What is Poisson Distribution and How Should You Use It for Project Management

People, businesses, and organizations study probability theories so they can take better advantage of opportunities as well as manage uncertainties. The mathematical study of probability provides them a way of assigning a value to possible outcomes. Since their resources are finite, they can make informed decisions where to prioritize and how much to prepare for the outcomes most likely to happen. So probability models help companies optimize their policies and processes to ensure business success.

Poisson distribution

Poisson distribution is a class of a discrete probability distribution where the set of possible outcomes is discrete, distinct, or independent. For example, in an experiment where someone tosses a fair coin every six seconds for one minute, the possible outcomes are distinctly either heads or tails, and can never be both or neither.

We can say that this experiment has a Poisson distribution where the probability value of the coin coming up as heads is 0.5 or 50 percent. The same probability value can be assigned to the coin coming up as tails.

Assumptions and conditions

For a Poisson distribution to be valid and applicable, certain assumptions and conditions must be met.

  1. An event can occur any number of times during a time period, where the number of occurrences theoretically can range from zero to infinity.
  2. Events occur independently from other events.
  3. Expected number or rate of occurrence is assumed to be constant throughout the experiment.
  4. The probability of an event occurring is proportional to the length of the time period.
  5. Events produce discrete outcomes.

Based on these assumptions and conditions, some events are not good candidates for this statistical tool. For example, you cannot use the distribution to show the number of days patients spend in the ICU because it will never be zero. You cannot use it also to show the number of earthquakes of a certain magnitude occurring per year, because a stronger earthquake can trigger an aftershock with a magnitude that you’re similarly monitoring. Therefore, the event did not occur independently. The tool cannot also describe accurately the number of students arriving per minute at a gathering, because the rate will be lower during class time, and higher during break time. So the rate of occurrence is not constant.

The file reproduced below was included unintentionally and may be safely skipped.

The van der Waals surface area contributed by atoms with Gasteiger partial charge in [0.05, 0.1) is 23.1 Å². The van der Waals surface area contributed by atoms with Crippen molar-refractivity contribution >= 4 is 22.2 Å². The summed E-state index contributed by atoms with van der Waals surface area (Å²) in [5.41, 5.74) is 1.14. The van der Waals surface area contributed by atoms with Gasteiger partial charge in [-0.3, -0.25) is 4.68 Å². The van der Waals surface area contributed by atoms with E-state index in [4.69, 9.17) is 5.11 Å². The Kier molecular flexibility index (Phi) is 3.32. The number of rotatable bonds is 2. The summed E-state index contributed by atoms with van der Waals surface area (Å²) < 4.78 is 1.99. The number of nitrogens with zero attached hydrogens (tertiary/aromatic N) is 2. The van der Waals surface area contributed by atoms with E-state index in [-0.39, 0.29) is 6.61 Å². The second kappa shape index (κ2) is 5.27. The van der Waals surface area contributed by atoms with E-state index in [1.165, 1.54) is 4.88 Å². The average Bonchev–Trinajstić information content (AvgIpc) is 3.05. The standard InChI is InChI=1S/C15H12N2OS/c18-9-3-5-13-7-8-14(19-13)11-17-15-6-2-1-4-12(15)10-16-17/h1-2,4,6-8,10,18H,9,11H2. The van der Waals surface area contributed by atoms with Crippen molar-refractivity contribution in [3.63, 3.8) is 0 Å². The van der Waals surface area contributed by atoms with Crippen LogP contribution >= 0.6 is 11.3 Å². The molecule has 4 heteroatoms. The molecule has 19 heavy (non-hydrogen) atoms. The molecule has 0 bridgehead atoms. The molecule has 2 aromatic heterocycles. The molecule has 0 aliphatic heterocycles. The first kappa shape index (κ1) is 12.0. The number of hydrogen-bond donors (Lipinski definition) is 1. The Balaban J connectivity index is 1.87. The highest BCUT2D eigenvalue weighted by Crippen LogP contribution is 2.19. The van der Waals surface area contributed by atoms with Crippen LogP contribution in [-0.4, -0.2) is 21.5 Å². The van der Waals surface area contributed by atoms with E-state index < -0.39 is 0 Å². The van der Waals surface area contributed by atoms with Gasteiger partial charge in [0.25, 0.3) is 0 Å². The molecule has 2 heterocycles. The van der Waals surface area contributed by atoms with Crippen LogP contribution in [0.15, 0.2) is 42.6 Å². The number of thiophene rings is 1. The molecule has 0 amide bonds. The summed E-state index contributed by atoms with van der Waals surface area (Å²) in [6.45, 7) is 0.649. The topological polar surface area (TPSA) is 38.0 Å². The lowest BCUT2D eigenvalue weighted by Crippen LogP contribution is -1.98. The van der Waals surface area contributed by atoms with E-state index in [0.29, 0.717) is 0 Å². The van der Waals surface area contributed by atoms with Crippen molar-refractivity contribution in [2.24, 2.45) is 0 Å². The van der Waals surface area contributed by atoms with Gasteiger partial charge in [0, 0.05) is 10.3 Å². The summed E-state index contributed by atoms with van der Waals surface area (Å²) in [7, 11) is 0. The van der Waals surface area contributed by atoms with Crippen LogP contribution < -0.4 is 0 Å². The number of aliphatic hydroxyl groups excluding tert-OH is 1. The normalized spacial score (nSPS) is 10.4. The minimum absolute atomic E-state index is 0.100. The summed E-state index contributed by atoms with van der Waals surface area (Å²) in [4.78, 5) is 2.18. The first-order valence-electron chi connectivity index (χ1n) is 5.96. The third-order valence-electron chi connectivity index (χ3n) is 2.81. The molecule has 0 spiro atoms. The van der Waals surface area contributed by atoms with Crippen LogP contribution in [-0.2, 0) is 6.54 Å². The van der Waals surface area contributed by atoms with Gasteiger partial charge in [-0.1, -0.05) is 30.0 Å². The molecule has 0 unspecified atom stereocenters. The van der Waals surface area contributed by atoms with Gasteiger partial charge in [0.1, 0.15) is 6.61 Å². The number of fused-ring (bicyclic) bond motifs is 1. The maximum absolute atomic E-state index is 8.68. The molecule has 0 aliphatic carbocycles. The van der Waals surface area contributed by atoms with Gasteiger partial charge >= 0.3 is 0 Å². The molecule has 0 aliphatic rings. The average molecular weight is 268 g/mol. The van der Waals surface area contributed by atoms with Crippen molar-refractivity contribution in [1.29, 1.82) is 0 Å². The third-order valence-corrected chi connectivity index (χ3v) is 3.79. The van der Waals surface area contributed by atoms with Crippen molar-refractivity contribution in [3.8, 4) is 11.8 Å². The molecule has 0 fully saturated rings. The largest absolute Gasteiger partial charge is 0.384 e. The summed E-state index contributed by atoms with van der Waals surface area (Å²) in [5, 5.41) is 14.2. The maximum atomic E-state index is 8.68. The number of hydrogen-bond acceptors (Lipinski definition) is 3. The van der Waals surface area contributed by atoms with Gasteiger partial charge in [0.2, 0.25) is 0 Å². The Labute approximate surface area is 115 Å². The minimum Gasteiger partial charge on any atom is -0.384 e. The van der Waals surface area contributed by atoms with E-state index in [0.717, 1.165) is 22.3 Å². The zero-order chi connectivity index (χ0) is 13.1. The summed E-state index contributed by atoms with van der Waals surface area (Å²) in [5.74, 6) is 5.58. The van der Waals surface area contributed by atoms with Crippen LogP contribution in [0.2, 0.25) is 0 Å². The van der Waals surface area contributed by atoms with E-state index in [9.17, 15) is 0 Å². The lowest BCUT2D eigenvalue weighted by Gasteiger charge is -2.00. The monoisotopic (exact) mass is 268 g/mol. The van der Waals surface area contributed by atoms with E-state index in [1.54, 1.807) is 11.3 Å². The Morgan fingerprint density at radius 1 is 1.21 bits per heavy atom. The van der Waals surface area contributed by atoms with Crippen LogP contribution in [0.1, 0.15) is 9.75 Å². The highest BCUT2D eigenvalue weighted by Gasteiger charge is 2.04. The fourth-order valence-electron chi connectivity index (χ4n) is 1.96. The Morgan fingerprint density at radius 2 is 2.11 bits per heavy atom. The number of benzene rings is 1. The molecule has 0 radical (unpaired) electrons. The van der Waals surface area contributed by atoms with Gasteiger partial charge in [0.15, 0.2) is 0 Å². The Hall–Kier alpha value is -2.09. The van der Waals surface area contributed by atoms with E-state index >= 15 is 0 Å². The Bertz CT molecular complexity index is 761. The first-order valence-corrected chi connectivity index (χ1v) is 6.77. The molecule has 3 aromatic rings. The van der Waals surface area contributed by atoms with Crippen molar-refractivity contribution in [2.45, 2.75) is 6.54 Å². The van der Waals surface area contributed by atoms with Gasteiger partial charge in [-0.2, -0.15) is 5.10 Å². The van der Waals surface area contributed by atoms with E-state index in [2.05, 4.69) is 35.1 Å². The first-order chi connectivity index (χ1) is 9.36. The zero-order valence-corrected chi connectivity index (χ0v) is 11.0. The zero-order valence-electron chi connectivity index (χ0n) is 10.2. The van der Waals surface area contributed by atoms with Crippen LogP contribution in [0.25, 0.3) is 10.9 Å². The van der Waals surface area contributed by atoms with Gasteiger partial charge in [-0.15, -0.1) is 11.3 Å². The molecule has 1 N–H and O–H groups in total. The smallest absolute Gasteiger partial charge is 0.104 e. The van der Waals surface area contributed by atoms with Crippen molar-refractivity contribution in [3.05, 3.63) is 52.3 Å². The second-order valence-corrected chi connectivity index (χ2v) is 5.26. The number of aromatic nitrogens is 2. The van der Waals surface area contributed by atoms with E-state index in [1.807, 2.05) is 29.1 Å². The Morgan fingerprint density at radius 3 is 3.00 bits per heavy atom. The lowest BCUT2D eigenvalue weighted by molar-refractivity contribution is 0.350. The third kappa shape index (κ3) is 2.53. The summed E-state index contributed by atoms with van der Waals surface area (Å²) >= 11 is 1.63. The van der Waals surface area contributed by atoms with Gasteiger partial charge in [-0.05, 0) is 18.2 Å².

Use cases

On the other hand, the Poisson distribution has been applied to model many events.

  • Telecommunications/management: The number of phone calls received at a call center within a minute.
  • Staffing/scheduling: The optimal number of agents to handle customer service calls during peak hours.
  • Transportation/operations: The number of cars randomly arriving at a car wash in a 20-minute period.
  • Sales/marketing: The number of customers per minute entering a bookstore.
  • Sports/gaming: The number of goals scored in a World Cup game.
  • Biology: The number of mutations on a strand of DNA after a limited exposure to radiation.

Other applications of the tool include astronomy, chemistry, finance, insurance, seismology, radioactivity, optics, and medicine.

Businesses can use probability studies, for instance, in their calculation when making investment decisions. They can use it to solve or prevent loss of customers. Others use it to develop competitive strategies that account for uncertainties or determine the probability of failure or breakdown of a product to create a better or more efficient design.

Project management use cases for Poisson distribution

Project management teams can use Poisson distribution during its planning phase to gather project requirements.

For example, a company with limited financial resources wants to determine if they need to upgrade or acquire an additional machine that is averaging a downtime of one hour every month (rate of occurrence or  é=1) for the past year. So far, the downtime seems to be within the acceptable limits. But they want to know what the probability of the downtime increasing to two hours per month. It should not be more than 15 percent according to their policy.

Poisson distribution formula, where average  é=1, e = Euler’s number, X is index of 2 hours of downtime :

P(X=2) = ( éX * e– é )/(X!)

P(X=2) = (1 * 0.3679)/(2)

P(x=2) = 0.1839

Therefore, there is a 18.39 percent probability of a downtime of two hours per month, which is more than their 15 percent threshold. Therefore, the project team can recommend to upgrade or add another machine, which should be included in their project plan.


The Poisson distribution is a useful statistical tool to use when you want to improve the operations of a business, to get an overview of probability values to help with project requirements and planning, and to describe other rare or discrete events.

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Jose Maria Delos Santos

Jose is a subject matter expert and member of the writing team for Project-Management.com and Bridge24. He has written hundreds of articles including project management software reviews, books reviews, training site reviews, and general articles related to the project management industry.